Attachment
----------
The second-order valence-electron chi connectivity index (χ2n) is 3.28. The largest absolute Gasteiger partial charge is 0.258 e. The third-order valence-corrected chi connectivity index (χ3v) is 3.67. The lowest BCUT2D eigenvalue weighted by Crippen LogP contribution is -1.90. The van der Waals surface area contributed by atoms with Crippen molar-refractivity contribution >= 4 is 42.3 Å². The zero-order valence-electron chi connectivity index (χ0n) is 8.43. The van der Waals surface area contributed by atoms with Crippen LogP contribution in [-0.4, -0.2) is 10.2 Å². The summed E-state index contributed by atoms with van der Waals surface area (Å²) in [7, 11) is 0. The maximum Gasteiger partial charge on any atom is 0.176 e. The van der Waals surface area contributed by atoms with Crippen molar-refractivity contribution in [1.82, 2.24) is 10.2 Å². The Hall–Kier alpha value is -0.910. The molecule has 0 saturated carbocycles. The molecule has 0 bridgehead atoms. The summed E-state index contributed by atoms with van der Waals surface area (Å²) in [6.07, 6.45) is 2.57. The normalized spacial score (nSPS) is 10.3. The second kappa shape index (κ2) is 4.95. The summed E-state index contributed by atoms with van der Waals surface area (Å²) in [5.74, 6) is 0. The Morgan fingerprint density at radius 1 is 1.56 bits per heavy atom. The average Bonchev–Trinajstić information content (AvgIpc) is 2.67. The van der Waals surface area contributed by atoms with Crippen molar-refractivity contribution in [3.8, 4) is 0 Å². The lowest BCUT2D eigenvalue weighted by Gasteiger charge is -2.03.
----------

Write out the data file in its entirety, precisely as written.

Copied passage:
The second-order valence-electron chi connectivity index (χ2n) is 3.28. The largest absolute Gasteiger partial charge is 0.258 e. The third-order valence-corrected chi connectivity index (χ3v) is 3.67. The lowest BCUT2D eigenvalue weighted by Crippen LogP contribution is -1.90. The van der Waals surface area contributed by atoms with Crippen molar-refractivity contribution >= 4 is 42.3 Å². The zero-order valence-electron chi connectivity index (χ0n) is 8.43. The van der Waals surface area contributed by atoms with Crippen LogP contribution in [-0.4, -0.2) is 10.2 Å². The summed E-state index contributed by atoms with van der Waals surface area (Å²) in [7, 11) is 0. The maximum Gasteiger partial charge on any atom is 0.176 e. The van der Waals surface area contributed by atoms with Crippen molar-refractivity contribution in [1.82, 2.24) is 10.2 Å². The Hall–Kier alpha value is -0.910. The molecule has 0 saturated carbocycles. The molecule has 0 bridgehead atoms. The summed E-state index contributed by atoms with van der Waals surface area (Å²) in [6.07, 6.45) is 2.57. The normalized spacial score (nSPS) is 10.3. The second kappa shape index (κ2) is 4.95. The summed E-state index contributed by atoms with van der Waals surface area (Å²) in [5.74, 6) is 0. The Morgan fingerprint density at radius 1 is 1.56 bits per heavy atom. The average Bonchev–Trinajstić information content (AvgIpc) is 2.67. The van der Waals surface area contributed by atoms with Crippen molar-refractivity contribution in [3.8, 4) is 0 Å². The lowest BCUT2D eigenvalue weighted by Gasteiger charge is -2.03.